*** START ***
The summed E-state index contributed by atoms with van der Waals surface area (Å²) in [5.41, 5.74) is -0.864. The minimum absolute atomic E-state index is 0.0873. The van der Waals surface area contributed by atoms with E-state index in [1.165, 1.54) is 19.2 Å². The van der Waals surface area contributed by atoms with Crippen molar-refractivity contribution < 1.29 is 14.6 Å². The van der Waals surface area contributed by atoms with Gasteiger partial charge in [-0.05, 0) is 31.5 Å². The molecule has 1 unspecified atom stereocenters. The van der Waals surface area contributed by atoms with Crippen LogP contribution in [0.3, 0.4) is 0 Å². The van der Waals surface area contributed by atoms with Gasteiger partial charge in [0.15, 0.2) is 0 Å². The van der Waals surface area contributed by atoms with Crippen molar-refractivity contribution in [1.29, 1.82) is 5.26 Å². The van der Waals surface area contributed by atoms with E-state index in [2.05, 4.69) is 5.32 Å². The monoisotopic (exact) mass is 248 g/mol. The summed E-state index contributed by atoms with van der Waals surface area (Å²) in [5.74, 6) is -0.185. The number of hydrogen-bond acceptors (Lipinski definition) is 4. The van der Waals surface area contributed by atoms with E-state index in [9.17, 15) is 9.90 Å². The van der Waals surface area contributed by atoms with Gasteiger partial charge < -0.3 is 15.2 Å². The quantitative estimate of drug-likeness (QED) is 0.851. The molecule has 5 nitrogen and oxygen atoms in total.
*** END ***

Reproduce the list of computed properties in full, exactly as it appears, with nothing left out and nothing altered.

The summed E-state index contributed by atoms with van der Waals surface area (Å²) in [5.41, 5.74) is -0.864. The minimum absolute atomic E-state index is 0.0873. The van der Waals surface area contributed by atoms with E-state index in [1.165, 1.54) is 19.2 Å². The van der Waals surface area contributed by atoms with Crippen molar-refractivity contribution < 1.29 is 14.6 Å². The van der Waals surface area contributed by atoms with Gasteiger partial charge in [-0.05, 0) is 31.5 Å². The molecule has 1 unspecified atom stereocenters. The van der Waals surface area contributed by atoms with Crippen LogP contribution in [0.3, 0.4) is 0 Å². The van der Waals surface area contributed by atoms with Gasteiger partial charge in [0.15, 0.2) is 0 Å². The van der Waals surface area contributed by atoms with Crippen molar-refractivity contribution in [1.29, 1.82) is 5.26 Å². The van der Waals surface area contributed by atoms with E-state index in [2.05, 4.69) is 5.32 Å². The monoisotopic (exact) mass is 248 g/mol. The summed E-state index contributed by atoms with van der Waals surface area (Å²) in [5.74, 6) is -0.185. The number of hydrogen-bond acceptors (Lipinski definition) is 4. The van der Waals surface area contributed by atoms with E-state index in [9.17, 15) is 9.90 Å². The van der Waals surface area contributed by atoms with Gasteiger partial charge < -0.3 is 15.2 Å². The quantitative estimate of drug-likeness (QED) is 0.851. The molecule has 5 nitrogen and oxygen atoms in total.